Health & Safety Management for Quarries

Topic Eight
Managing the Health and
Safety of Contractors

Objectives of this Section
• To define what is meant by a contractor and to
outline the types and roles of contractors in the
quarrying industry.
• To outline the duties, roles and responsibilities
of companies and contractors.
• To outline the principles of managing the
health and safety of contractors prior to, and
during their work on site.
• To introduce the Contractor Passport scheme
currently being initiated in the quarrying
industry.

• Activities include routine quarrying activities such as vehicle driving. drilling.Contractor • The term 'Contractor' refers to any individual or organisation who enters into an agreement (either written or orally) with a Company to carry out services. blasting etc. .

. Examples include construction projects. Casual Contracts Contracts involving low expenditure over short periods Labour hire Contracts Labour hire only with principal organising and managing the work task. Examples include visitors. Examples include haulage contracts and plant operation. Examples include maintenance labour for shut downs. office equipment repairers etc. deliveries. Restricted site access Access to site is brief and restricted. Medium/minor contracts Contracts with substantial expenditure.Contracts in the quarrying industry can be classified as follows: Major Contracts Contracts involving very large expenditure and a long period on site.

. • Major/medium size contracts use formal contractual documentation and detailed processes. • Minor contracts and casual contracts are generally less well controlled with perceived bureaucratic procedures and processes being avoided.• With respect to contractors. a company’s time and resources are frequently allocated in proportion to the size of the contract.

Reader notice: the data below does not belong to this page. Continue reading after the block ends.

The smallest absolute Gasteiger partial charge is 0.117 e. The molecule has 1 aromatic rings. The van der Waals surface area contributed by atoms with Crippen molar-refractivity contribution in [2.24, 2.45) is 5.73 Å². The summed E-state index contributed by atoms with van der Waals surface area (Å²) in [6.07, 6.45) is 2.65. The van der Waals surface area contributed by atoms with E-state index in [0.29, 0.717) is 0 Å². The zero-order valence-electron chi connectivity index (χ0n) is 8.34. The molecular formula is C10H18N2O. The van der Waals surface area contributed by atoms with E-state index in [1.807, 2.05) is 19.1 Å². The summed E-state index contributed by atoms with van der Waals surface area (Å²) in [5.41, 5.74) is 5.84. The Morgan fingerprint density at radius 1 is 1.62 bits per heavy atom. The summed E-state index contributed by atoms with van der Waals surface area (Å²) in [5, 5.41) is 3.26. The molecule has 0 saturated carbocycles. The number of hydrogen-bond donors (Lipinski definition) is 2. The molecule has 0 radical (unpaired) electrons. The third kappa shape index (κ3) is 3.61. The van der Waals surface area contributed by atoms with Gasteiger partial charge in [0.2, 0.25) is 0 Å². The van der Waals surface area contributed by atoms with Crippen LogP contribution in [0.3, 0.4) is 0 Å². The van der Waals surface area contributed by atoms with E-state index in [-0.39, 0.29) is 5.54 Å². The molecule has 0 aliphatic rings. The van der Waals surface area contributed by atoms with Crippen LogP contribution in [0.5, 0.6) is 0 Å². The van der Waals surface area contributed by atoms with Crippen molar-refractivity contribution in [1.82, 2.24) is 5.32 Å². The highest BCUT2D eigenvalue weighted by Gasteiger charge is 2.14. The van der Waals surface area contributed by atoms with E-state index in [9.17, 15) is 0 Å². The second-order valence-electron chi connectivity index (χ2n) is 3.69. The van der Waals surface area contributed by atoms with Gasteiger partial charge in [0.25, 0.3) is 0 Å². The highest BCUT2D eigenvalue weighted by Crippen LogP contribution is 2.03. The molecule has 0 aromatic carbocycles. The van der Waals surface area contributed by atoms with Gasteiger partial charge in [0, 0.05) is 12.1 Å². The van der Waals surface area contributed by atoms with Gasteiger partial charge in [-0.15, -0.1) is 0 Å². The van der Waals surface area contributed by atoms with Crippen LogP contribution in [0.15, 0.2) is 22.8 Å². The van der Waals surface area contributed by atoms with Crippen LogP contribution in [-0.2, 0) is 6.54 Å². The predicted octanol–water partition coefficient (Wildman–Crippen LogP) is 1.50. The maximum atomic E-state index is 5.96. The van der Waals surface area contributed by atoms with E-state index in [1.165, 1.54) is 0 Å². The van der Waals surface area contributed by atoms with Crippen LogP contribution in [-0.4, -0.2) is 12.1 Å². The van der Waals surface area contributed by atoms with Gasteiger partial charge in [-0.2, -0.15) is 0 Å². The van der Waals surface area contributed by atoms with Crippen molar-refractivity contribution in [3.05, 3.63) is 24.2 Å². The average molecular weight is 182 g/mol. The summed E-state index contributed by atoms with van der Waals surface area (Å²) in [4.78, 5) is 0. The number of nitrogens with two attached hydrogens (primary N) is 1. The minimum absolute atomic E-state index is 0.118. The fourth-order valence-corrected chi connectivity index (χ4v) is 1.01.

• Responsibilities when employing the contractor are set out as follows: .The Quarry/Contractor Relationship • The health and safety implications for a Company using contractors are just as onerous as for those applying to its own employees.

.Duty • All Companies have a duty under the Health and Safety at Work Act. to take all reasonably practicable steps to ensure the heath and safety of:  Their employees.  Members of the public who may be affected by the work. 1974.  Other people at work on the site. such as contractors.

including contractors. • Under the Management of Health & Safety at Work Regulations. .Duty • As a company. premises just as they are obliged to on their own premises. health and welfare of his employees and others  Provide a safe place of work and a safe system of work on client's. the Contractor also has duties such as:  To ensure the safety. 1999. all employers are required to undertake an assessment of the risks which effect employees and anyone else who may be effected by the work.